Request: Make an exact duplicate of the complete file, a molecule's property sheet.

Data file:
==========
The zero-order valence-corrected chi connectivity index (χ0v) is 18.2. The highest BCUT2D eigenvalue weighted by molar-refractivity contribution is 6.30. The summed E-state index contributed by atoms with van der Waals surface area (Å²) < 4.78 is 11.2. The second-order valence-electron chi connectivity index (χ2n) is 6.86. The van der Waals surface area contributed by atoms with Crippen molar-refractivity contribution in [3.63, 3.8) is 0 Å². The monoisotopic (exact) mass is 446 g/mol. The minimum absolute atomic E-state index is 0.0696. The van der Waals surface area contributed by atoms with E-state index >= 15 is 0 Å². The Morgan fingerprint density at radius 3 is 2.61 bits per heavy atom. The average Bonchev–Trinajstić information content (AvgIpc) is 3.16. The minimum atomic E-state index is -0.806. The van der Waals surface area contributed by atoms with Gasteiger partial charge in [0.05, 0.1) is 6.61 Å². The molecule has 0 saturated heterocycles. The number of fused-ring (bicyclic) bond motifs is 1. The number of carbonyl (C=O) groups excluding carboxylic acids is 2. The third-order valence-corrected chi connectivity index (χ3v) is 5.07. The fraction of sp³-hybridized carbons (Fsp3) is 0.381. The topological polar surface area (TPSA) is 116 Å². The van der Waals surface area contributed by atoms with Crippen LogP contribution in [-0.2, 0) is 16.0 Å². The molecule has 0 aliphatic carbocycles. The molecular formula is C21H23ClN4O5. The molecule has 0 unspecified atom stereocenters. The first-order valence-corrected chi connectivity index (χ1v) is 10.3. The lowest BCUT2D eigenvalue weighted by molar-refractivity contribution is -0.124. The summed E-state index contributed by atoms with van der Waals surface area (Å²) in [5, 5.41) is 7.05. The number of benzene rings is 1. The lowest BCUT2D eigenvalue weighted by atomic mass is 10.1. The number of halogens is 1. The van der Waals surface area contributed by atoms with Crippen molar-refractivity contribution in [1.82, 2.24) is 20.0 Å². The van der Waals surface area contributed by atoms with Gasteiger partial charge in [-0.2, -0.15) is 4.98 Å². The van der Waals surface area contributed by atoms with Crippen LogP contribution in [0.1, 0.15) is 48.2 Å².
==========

The zero-order valence-corrected chi connectivity index (χ0v) is 18.2. The highest BCUT2D eigenvalue weighted by molar-refractivity contribution is 6.30. The summed E-state index contributed by atoms with van der Waals surface area (Å²) < 4.78 is 11.2. The second-order valence-electron chi connectivity index (χ2n) is 6.86. The van der Waals surface area contributed by atoms with Crippen molar-refractivity contribution in [3.63, 3.8) is 0 Å². The monoisotopic (exact) mass is 446 g/mol. The minimum absolute atomic E-state index is 0.0696. The van der Waals surface area contributed by atoms with E-state index >= 15 is 0 Å². The Morgan fingerprint density at radius 3 is 2.61 bits per heavy atom. The average Bonchev–Trinajstić information content (AvgIpc) is 3.16. The minimum atomic E-state index is -0.806. The van der Waals surface area contributed by atoms with Gasteiger partial charge in [0.05, 0.1) is 6.61 Å². The molecule has 0 saturated heterocycles. The number of fused-ring (bicyclic) bond motifs is 1. The number of carbonyl (C=O) groups excluding carboxylic acids is 2. The third-order valence-corrected chi connectivity index (χ3v) is 5.07. The fraction of sp³-hybridized carbons (Fsp3) is 0.381. The topological polar surface area (TPSA) is 116 Å². The van der Waals surface area contributed by atoms with Crippen LogP contribution in [-0.2, 0) is 16.0 Å². The molecule has 0 aliphatic carbocycles. The molecular formula is C21H23ClN4O5. The molecule has 0 unspecified atom stereocenters. The first-order valence-corrected chi connectivity index (χ1v) is 10.3. The lowest BCUT2D eigenvalue weighted by molar-refractivity contribution is -0.124. The summed E-state index contributed by atoms with van der Waals surface area (Å²) in [5, 5.41) is 7.05. The number of benzene rings is 1. The lowest BCUT2D eigenvalue weighted by atomic mass is 10.1. The number of halogens is 1. The van der Waals surface area contributed by atoms with Crippen molar-refractivity contribution in [1.82, 2.24) is 20.0 Å². The van der Waals surface area contributed by atoms with Gasteiger partial charge in [-0.2, -0.15) is 4.98 Å². The van der Waals surface area contributed by atoms with Crippen LogP contribution in [0.1, 0.15) is 48.2 Å².